The business of selling virtual goods in games has been around for a decade, but it only came into its own in this country when developers started building social games on Facebook’s developer platform in 2007. Since then, it has been one of the fastest-growing types of businesses online. But it may be maturing, according to a new report out today — at least on Facebook. In the meantime, mobile virtual goods are taking off.
The overall market for virtual goods in the US is headed towards $2.9 billion for 2012, according to the Inside Virtual Goods report. That’s up from $2.2 billion this year, and $1.6 billion in 2010.
Virtual goods on Facebook are continuing to comprise more than half of that, going from $835 million in 2010 to $1.2 billion this year to $1.6 billion next year. The gains each year are around $400 million, which means growth is going from 50% down to around 35%. While the report doesn’t break out company-specific numbers publicly, Zynga’s pre-IPO filings indicate it made more than $300 million last quarter. Assuming that number stays around the same, look for Zynga to continue to its historical dominance with about 75% of the Facebook virtual goods market.
Speaking of Facebook, you can also use this data to estimate its virtual goods revenue going forward, because it began taking a 30% cut of all virtual goods sales on its platform beginning this past July. When the company’s filings come out at some point next year, expect to see it registering somewhere towards $500 million in revenue from its developers.
Overall, social developers have gotten savvier about how to make money from virtual goods, even as traffic to many games has flattened or fallen. In particular, a significant portion of revenue is now coming from games that target hardcore gamers. Typified by early successes like Kabam’s Kingdoms of Camelot, these games don’t have that many users relative to hits like Zynga’s CityVille, but they make a lot more money per user. But because these games are attracting players who might otherwise buy virtual goods in web-based or downloadable MMOs, it’s unclear if this growth means more money coming into virtual goods overall.
Mobile has also been coming into its own in the last 18 months, report co-author Charles Hudson tells me. The report estimates that mobile virtual goods (for games only, not including other digital media like iTunes songs) made $350 million this year, and will grow to $500 million next year.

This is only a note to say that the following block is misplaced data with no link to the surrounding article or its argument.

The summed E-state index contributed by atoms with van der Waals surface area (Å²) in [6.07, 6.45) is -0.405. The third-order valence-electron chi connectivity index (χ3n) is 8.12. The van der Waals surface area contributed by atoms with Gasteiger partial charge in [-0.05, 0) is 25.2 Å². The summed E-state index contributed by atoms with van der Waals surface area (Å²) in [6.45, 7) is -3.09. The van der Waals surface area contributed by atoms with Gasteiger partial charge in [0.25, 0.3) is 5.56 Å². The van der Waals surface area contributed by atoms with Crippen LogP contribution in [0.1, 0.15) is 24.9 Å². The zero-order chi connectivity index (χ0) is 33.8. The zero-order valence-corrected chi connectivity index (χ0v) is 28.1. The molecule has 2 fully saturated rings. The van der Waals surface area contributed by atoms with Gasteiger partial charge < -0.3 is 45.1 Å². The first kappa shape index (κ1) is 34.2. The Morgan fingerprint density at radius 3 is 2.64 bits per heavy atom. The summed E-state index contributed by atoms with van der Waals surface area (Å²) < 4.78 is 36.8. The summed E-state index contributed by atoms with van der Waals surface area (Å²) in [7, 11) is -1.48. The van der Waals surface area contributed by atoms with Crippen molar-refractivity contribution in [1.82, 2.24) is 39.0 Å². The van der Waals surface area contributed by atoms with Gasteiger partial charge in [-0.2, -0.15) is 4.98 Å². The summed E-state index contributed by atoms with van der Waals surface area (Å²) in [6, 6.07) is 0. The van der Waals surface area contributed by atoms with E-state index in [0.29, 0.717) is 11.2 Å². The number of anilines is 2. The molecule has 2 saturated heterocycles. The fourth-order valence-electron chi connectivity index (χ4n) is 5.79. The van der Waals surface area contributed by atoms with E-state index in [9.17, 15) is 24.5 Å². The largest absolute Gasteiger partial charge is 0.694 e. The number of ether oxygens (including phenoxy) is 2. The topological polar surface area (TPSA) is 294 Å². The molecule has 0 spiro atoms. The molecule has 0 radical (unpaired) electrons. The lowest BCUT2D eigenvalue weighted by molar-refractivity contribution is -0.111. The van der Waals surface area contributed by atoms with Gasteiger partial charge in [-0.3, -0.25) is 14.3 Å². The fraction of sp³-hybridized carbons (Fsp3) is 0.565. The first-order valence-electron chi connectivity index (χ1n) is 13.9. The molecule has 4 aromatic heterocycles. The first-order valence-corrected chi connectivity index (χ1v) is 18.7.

The key factors haven’t just been the introduction of in-app purchases and the proliferation of devices for iOS and Android. Many social game developers have shifted more resources to building for mobile. One reason is that Facebook’s viral channels aren’t as viral any more, so developers needing to spend more on advertising to get growth and retention. Another is that mobile platforms don’t have a single overbearing competitor like Zynga.
But mobile has its own limitations. Facebook provides a single venue for developers to build, grow and monetize their games, while the dueling mobile platforms have weaker social features and additional development costs; iOS also has the 30% tax on virtual goods sales, same as Facebook.
The report is based on quantitative analysis of publicly available traffic data, as well as dozens of interviews with developers and service providers. The authors have been deep in the social gaming industry since its early days. I know because I’ve worked with them. One, Justin Smith, was my cofounder at Inside Network, which he built up after leading Facebook app product development at Watercooler (now Kabam). The other is Hudson, a serial entrepreneur who sold Serious Business to Zynga in 2010. He’s now an investor with SoftTech VC as well as cofounder of Android game developer Bionic Panda.